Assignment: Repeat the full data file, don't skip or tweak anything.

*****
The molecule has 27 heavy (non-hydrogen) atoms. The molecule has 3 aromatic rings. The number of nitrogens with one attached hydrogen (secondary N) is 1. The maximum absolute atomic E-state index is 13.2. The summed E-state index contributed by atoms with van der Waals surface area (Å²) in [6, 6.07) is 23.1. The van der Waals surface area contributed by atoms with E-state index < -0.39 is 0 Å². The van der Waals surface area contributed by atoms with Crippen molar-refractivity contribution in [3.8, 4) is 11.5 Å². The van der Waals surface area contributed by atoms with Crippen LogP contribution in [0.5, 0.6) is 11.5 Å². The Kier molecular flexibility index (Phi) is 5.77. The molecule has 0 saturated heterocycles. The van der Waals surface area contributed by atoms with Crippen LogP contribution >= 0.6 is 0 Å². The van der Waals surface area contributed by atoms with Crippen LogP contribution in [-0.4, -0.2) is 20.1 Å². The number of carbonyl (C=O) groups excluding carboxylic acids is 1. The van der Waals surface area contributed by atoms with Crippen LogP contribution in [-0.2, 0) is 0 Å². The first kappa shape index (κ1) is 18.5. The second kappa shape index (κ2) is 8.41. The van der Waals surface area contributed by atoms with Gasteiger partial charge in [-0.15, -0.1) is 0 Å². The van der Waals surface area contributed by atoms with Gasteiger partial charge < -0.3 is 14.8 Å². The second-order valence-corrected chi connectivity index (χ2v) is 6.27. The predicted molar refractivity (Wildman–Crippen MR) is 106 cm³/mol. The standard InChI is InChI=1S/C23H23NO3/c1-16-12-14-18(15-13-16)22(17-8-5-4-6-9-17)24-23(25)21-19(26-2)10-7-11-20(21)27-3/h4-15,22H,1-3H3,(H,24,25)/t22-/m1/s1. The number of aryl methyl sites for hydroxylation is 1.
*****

The molecule has 27 heavy (non-hydrogen) atoms. The molecule has 3 aromatic rings. The number of nitrogens with one attached hydrogen (secondary N) is 1. The maximum absolute atomic E-state index is 13.2. The summed E-state index contributed by atoms with van der Waals surface area (Å²) in [6, 6.07) is 23.1. The van der Waals surface area contributed by atoms with E-state index < -0.39 is 0 Å². The van der Waals surface area contributed by atoms with Crippen molar-refractivity contribution in [3.8, 4) is 11.5 Å². The van der Waals surface area contributed by atoms with Crippen LogP contribution in [0.5, 0.6) is 11.5 Å². The Kier molecular flexibility index (Phi) is 5.77. The molecule has 0 saturated heterocycles. The van der Waals surface area contributed by atoms with Crippen LogP contribution >= 0.6 is 0 Å². The van der Waals surface area contributed by atoms with Crippen LogP contribution in [-0.4, -0.2) is 20.1 Å². The number of carbonyl (C=O) groups excluding carboxylic acids is 1. The van der Waals surface area contributed by atoms with Crippen LogP contribution in [-0.2, 0) is 0 Å². The first kappa shape index (κ1) is 18.5. The second kappa shape index (κ2) is 8.41. The van der Waals surface area contributed by atoms with Gasteiger partial charge in [-0.15, -0.1) is 0 Å². The van der Waals surface area contributed by atoms with Gasteiger partial charge < -0.3 is 14.8 Å². The second-order valence-corrected chi connectivity index (χ2v) is 6.27. The predicted molar refractivity (Wildman–Crippen MR) is 106 cm³/mol. The standard InChI is InChI=1S/C23H23NO3/c1-16-12-14-18(15-13-16)22(17-8-5-4-6-9-17)24-23(25)21-19(26-2)10-7-11-20(21)27-3/h4-15,22H,1-3H3,(H,24,25)/t22-/m1/s1. The number of aryl methyl sites for hydroxylation is 1.